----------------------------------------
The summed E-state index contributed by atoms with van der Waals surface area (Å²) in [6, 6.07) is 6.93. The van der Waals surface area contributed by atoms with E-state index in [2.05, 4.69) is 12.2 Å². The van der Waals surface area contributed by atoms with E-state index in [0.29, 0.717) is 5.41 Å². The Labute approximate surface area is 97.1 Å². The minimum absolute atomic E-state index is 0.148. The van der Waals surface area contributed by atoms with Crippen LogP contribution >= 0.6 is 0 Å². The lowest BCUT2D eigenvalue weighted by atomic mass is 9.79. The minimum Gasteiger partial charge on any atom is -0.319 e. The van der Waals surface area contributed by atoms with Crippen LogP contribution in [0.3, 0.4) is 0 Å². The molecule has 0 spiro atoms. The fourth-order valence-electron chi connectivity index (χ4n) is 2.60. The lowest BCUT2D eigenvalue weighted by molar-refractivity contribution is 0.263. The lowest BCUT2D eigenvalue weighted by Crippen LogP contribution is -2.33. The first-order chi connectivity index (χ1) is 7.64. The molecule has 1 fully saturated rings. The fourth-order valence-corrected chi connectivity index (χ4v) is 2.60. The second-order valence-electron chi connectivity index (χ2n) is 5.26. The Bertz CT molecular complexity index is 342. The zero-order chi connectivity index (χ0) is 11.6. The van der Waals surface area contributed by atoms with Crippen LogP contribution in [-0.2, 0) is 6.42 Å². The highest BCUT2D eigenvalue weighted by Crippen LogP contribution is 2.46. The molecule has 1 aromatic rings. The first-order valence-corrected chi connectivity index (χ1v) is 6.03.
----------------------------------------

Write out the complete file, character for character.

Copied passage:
The summed E-state index contributed by atoms with van der Waals surface area (Å²) in [6, 6.07) is 6.93. The van der Waals surface area contributed by atoms with E-state index in [2.05, 4.69) is 12.2 Å². The van der Waals surface area contributed by atoms with E-state index in [0.29, 0.717) is 5.41 Å². The Labute approximate surface area is 97.1 Å². The minimum absolute atomic E-state index is 0.148. The van der Waals surface area contributed by atoms with Crippen LogP contribution >= 0.6 is 0 Å². The lowest BCUT2D eigenvalue weighted by atomic mass is 9.79. The minimum Gasteiger partial charge on any atom is -0.319 e. The van der Waals surface area contributed by atoms with Crippen LogP contribution in [0.3, 0.4) is 0 Å². The molecule has 0 spiro atoms. The fourth-order valence-electron chi connectivity index (χ4n) is 2.60. The lowest BCUT2D eigenvalue weighted by molar-refractivity contribution is 0.263. The lowest BCUT2D eigenvalue weighted by Crippen LogP contribution is -2.33. The first-order chi connectivity index (χ1) is 7.64. The molecule has 1 fully saturated rings. The fourth-order valence-corrected chi connectivity index (χ4v) is 2.60. The second-order valence-electron chi connectivity index (χ2n) is 5.26. The Bertz CT molecular complexity index is 342. The zero-order chi connectivity index (χ0) is 11.6. The van der Waals surface area contributed by atoms with Crippen LogP contribution in [-0.2, 0) is 6.42 Å². The highest BCUT2D eigenvalue weighted by Crippen LogP contribution is 2.46. The molecule has 1 aromatic rings. The first-order valence-corrected chi connectivity index (χ1v) is 6.03.